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am 23. Mai 1999
I forgot my dreams and Marge Piercy put them in a book. How wonderful to read about a place with compassion; one that nurtures a person's talents, a community that actively diffuses anger between members, where all people have clean air, water, food. Just imagine a place where no one dies of hunger. No racism, sexism, ageism, classism! Then juxtapose it with a minority woman of impending middle-age, low income, low education, imprisoned in a mental institution. An amazing book, pointing out the ills of our society and the possiblities inherent in human beings on this earth.
A refresher course in all the good that compassion can do. Started reading the Dalai Lama's book "The Art of Happiness" and found amazing parallels.
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am 28. August 1998
My interest in time travel dates back to earliest childhood, but this entry into the genre was first published at a time when science fiction was nowhere to be found in movies or television, and the written word was for the last time its primary home. "Woman" is in the category of works with Vonnegut, where the novel is not composed with the intentions of satisfying fans of a genre, but to address every person to come across it. This is its unparalleled strength. The universal theme of sacrifice and lonely courage against tyrannies make this novel one of the great, if often overlooked, masterpieces of the 1970s.
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am 26. Oktober 1996
This novel is a feminist classic; it could have been written
yesterday instead of twenty years ago. Rather than merely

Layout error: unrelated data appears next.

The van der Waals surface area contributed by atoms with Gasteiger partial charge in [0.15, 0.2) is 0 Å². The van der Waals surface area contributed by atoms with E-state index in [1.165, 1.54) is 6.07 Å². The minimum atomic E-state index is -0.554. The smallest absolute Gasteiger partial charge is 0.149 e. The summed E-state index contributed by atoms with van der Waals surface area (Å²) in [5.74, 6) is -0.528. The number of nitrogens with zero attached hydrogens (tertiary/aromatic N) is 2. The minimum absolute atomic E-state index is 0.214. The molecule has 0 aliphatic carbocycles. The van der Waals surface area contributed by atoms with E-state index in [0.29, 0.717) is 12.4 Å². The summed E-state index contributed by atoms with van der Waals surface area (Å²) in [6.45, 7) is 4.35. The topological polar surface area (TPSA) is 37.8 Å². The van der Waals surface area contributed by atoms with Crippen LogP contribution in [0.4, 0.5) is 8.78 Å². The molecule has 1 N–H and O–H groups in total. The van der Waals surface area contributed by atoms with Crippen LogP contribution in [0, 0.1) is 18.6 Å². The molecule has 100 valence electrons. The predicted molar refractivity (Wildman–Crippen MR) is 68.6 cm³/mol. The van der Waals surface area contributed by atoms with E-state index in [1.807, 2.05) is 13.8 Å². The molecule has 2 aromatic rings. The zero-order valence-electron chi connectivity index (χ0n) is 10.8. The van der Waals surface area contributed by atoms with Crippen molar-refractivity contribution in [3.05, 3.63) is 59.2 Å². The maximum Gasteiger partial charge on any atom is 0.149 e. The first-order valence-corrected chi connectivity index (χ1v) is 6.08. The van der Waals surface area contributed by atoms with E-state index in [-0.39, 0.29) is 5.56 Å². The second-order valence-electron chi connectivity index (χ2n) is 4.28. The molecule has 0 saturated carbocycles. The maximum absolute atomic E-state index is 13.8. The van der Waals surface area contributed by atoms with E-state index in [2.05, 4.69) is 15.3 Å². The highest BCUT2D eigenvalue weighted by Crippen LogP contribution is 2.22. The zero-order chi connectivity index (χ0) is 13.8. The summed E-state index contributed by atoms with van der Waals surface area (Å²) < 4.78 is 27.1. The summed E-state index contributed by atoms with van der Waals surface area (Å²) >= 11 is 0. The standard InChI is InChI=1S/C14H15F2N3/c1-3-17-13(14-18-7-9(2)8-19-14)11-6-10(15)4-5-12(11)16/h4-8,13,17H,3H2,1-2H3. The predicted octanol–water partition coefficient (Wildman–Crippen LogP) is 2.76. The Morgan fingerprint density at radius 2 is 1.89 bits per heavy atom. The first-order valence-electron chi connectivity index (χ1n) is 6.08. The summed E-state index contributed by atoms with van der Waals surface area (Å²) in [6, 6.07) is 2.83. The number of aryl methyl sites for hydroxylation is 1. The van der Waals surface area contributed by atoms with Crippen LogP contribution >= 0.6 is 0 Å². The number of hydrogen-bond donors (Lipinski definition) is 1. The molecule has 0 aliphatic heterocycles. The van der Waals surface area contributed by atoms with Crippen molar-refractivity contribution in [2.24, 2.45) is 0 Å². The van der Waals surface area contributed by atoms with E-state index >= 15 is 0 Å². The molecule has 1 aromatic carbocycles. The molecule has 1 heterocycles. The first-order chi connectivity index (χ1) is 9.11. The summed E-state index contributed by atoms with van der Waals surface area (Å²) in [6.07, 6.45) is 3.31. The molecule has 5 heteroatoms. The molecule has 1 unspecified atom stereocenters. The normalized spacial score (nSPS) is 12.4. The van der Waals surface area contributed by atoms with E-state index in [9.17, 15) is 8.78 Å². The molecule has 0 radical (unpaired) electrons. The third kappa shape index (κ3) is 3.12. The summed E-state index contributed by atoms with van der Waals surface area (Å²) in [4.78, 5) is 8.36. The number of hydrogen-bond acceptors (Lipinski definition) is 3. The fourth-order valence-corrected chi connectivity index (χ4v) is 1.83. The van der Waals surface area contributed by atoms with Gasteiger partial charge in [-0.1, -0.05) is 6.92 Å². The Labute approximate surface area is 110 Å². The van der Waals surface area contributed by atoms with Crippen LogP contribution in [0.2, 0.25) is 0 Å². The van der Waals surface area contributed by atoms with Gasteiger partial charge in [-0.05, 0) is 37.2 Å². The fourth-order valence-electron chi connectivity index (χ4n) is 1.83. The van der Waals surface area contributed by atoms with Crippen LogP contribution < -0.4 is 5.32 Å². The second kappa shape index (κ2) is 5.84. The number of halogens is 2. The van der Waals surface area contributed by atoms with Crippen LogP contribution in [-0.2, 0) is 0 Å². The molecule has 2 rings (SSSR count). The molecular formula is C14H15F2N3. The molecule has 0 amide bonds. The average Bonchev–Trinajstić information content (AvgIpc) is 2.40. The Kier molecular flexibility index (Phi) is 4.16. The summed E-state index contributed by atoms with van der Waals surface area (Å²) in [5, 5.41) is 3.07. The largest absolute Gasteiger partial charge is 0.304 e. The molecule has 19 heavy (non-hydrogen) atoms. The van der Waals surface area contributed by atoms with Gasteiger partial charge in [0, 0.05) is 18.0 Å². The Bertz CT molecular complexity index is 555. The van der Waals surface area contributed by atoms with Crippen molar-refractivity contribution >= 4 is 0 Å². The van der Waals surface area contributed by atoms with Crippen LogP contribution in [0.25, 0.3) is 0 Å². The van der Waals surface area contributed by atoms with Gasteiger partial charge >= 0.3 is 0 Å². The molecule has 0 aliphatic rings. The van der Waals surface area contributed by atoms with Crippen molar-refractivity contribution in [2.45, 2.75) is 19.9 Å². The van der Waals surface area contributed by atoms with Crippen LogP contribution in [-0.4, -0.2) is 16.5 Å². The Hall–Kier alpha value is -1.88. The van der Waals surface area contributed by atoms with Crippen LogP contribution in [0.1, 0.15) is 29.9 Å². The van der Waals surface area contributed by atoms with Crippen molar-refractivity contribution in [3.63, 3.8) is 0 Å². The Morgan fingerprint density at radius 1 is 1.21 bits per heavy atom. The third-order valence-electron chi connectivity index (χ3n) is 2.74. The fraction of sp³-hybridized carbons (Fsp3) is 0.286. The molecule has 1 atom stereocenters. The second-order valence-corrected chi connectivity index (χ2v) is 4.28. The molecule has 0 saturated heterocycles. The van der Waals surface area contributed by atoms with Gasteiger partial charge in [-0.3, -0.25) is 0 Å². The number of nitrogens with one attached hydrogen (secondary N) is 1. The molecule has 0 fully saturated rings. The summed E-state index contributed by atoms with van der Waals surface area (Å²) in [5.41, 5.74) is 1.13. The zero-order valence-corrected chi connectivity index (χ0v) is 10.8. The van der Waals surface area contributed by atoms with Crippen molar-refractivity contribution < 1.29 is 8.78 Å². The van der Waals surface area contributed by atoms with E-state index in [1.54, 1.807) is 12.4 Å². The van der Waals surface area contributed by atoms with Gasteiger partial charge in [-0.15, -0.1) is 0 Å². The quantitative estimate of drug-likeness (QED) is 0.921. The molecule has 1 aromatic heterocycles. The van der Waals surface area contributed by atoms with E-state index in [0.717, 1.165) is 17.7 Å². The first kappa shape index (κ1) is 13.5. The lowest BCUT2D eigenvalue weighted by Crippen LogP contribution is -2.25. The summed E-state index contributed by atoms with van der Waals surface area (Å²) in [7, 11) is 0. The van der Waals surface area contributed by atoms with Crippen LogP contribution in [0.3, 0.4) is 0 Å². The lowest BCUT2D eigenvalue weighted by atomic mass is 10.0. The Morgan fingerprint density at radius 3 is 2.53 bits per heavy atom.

complaining about sexism and patriarchy, Piercy envisions an
entirely new societal structure, giving us a worthy future to
strive for. Not only feminist, this novel embraces a
humanistic ideal, where the individual can attain his or her
("per," as Piercy would have it) full potential. Best of
all, Piercy's characters are fully drawn, riveting in their
complexity. These are people you long to know in a world
you long to visit. This is the book you long to read.
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am 17. Mai 2000
Read this for the same "Utopia/Dystopia" class - and was captivated. After having picked through a half dozen other books - I'm amazed at how Marge Piercy is able to write cover so many genres - from historical fiction to contemporary fiction to science fiction.
I can say she's become one of my all time favorite writers - and personally most influential.
This - probably one of her best works (also read, Gone to Soldiers). I don't want to give away too much of the story line - as it might spoil some of the fun of exploring the unique and creative storyline.
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am 23. August 1998
I absolutely love Marge Piercy's writing - both her poetry and her novels, but this one didn't do it for me. I liked the feminist utopian vision. On the other hand, it was very easy to put this book down for a couple of days (or weeks). In addition, some of the future-lingo was irritating at times. For a great futuristic novel, I'd strongly recommend HE, SHE AND IT.
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am 29. August 1997
This book is THE BEST BOOK EVER! It is a book that two people could read and think to completly different things. It also is an awakaning to our envirmental and social problems. This book gives two very real futures for this world, one horific and the other wonderful. I truly think that EVERYONE should read this book as it is enlightening and very interesting